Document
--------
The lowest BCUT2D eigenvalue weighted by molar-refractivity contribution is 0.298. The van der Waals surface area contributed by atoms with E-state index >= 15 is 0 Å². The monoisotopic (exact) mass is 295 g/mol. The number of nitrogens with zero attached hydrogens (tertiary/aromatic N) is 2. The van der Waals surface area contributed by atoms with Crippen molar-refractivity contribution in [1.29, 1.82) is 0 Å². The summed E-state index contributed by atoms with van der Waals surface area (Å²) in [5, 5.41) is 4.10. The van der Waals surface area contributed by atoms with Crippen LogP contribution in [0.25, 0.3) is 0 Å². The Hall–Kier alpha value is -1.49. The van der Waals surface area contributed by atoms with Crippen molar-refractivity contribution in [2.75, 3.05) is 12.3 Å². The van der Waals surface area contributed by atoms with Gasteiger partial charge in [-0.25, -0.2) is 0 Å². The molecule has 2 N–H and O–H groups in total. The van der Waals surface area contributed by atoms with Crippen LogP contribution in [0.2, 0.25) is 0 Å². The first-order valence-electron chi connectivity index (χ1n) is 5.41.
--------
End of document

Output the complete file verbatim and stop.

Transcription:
The lowest BCUT2D eigenvalue weighted by molar-refractivity contribution is 0.298. The van der Waals surface area contributed by atoms with E-state index >= 15 is 0 Å². The monoisotopic (exact) mass is 295 g/mol. The number of nitrogens with zero attached hydrogens (tertiary/aromatic N) is 2. The van der Waals surface area contributed by atoms with Crippen molar-refractivity contribution in [1.29, 1.82) is 0 Å². The summed E-state index contributed by atoms with van der Waals surface area (Å²) in [5, 5.41) is 4.10. The van der Waals surface area contributed by atoms with Crippen LogP contribution in [0.25, 0.3) is 0 Å². The Hall–Kier alpha value is -1.49. The van der Waals surface area contributed by atoms with Crippen molar-refractivity contribution in [2.75, 3.05) is 12.3 Å². The van der Waals surface area contributed by atoms with Gasteiger partial charge in [-0.25, -0.2) is 0 Å². The molecule has 2 N–H and O–H groups in total. The van der Waals surface area contributed by atoms with Crippen LogP contribution in [0.2, 0.25) is 0 Å². The first-order valence-electron chi connectivity index (χ1n) is 5.41.